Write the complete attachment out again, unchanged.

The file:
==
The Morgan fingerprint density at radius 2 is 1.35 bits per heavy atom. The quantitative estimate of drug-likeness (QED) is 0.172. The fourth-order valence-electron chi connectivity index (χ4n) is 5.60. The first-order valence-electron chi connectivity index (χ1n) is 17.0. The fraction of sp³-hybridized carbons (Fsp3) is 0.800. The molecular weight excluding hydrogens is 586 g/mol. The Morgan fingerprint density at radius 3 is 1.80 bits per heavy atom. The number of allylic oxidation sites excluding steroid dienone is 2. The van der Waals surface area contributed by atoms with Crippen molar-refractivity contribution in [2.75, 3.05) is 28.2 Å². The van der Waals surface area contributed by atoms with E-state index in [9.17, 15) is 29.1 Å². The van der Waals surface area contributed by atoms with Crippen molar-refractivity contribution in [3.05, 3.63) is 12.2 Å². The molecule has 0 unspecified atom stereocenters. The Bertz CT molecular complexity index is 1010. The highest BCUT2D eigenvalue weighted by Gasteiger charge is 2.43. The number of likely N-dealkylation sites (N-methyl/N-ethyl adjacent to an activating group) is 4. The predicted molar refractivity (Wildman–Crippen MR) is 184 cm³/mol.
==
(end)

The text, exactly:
The Morgan fingerprint density at radius 2 is 1.35 bits per heavy atom. The quantitative estimate of drug-likeness (QED) is 0.172. The fourth-order valence-electron chi connectivity index (χ4n) is 5.60. The first-order valence-electron chi connectivity index (χ1n) is 17.0. The fraction of sp³-hybridized carbons (Fsp3) is 0.800. The molecular weight excluding hydrogens is 586 g/mol. The Morgan fingerprint density at radius 3 is 1.80 bits per heavy atom. The number of allylic oxidation sites excluding steroid dienone is 2. The van der Waals surface area contributed by atoms with Crippen molar-refractivity contribution in [2.75, 3.05) is 28.2 Å². The van der Waals surface area contributed by atoms with E-state index in [9.17, 15) is 29.1 Å². The van der Waals surface area contributed by atoms with Crippen molar-refractivity contribution in [3.05, 3.63) is 12.2 Å². The molecule has 0 unspecified atom stereocenters. The Bertz CT molecular complexity index is 1010. The highest BCUT2D eigenvalue weighted by Gasteiger charge is 2.43. The number of likely N-dealkylation sites (N-methyl/N-ethyl adjacent to an activating group) is 4. The predicted molar refractivity (Wildman–Crippen MR) is 184 cm³/mol.